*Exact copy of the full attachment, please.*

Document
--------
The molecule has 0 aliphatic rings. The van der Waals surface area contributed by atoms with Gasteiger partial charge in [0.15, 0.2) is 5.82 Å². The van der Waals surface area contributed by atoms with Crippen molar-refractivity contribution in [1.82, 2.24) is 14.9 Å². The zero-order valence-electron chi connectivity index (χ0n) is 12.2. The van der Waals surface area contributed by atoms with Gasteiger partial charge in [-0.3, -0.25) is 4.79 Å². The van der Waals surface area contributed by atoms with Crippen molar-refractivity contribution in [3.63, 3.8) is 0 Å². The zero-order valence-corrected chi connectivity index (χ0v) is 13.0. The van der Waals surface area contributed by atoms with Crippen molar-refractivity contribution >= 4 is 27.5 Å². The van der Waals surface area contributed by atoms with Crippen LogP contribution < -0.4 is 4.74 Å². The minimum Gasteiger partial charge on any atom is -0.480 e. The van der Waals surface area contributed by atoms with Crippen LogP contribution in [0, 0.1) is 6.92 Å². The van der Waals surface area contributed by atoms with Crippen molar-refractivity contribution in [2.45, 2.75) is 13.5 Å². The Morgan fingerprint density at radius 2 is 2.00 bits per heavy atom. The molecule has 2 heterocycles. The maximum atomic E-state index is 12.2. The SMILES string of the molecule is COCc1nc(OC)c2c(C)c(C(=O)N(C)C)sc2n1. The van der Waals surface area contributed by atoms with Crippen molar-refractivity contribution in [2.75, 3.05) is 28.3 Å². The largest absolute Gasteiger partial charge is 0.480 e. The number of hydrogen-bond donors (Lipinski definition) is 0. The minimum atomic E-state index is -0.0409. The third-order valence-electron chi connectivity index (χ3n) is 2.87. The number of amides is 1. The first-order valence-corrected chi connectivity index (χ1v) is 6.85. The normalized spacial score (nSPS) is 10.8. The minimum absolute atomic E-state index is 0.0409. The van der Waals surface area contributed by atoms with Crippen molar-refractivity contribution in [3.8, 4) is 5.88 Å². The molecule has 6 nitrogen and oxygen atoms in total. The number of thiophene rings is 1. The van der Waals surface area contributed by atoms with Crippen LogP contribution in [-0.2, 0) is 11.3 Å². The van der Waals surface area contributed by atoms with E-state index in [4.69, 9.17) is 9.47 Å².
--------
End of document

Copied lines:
The molecule has 0 aliphatic rings. The van der Waals surface area contributed by atoms with Gasteiger partial charge in [0.15, 0.2) is 5.82 Å². The van der Waals surface area contributed by atoms with Crippen molar-refractivity contribution in [1.82, 2.24) is 14.9 Å². The zero-order valence-electron chi connectivity index (χ0n) is 12.2. The van der Waals surface area contributed by atoms with Gasteiger partial charge in [-0.3, -0.25) is 4.79 Å². The van der Waals surface area contributed by atoms with Crippen molar-refractivity contribution in [3.63, 3.8) is 0 Å². The zero-order valence-corrected chi connectivity index (χ0v) is 13.0. The van der Waals surface area contributed by atoms with Crippen molar-refractivity contribution >= 4 is 27.5 Å². The van der Waals surface area contributed by atoms with Crippen LogP contribution < -0.4 is 4.74 Å². The minimum Gasteiger partial charge on any atom is -0.480 e. The van der Waals surface area contributed by atoms with Crippen LogP contribution in [0, 0.1) is 6.92 Å². The van der Waals surface area contributed by atoms with Crippen molar-refractivity contribution in [2.45, 2.75) is 13.5 Å². The Morgan fingerprint density at radius 2 is 2.00 bits per heavy atom. The molecule has 2 heterocycles. The maximum atomic E-state index is 12.2. The SMILES string of the molecule is COCc1nc(OC)c2c(C)c(C(=O)N(C)C)sc2n1. The van der Waals surface area contributed by atoms with Crippen molar-refractivity contribution in [2.75, 3.05) is 28.3 Å². The largest absolute Gasteiger partial charge is 0.480 e. The number of hydrogen-bond donors (Lipinski definition) is 0. The minimum atomic E-state index is -0.0409. The third-order valence-electron chi connectivity index (χ3n) is 2.87. The number of amides is 1. The first-order valence-corrected chi connectivity index (χ1v) is 6.85. The normalized spacial score (nSPS) is 10.8. The minimum absolute atomic E-state index is 0.0409. The van der Waals surface area contributed by atoms with Crippen molar-refractivity contribution in [3.8, 4) is 5.88 Å². The molecule has 6 nitrogen and oxygen atoms in total. The number of thiophene rings is 1. The van der Waals surface area contributed by atoms with Crippen LogP contribution in [-0.2, 0) is 11.3 Å². The van der Waals surface area contributed by atoms with E-state index in [4.69, 9.17) is 9.47 Å².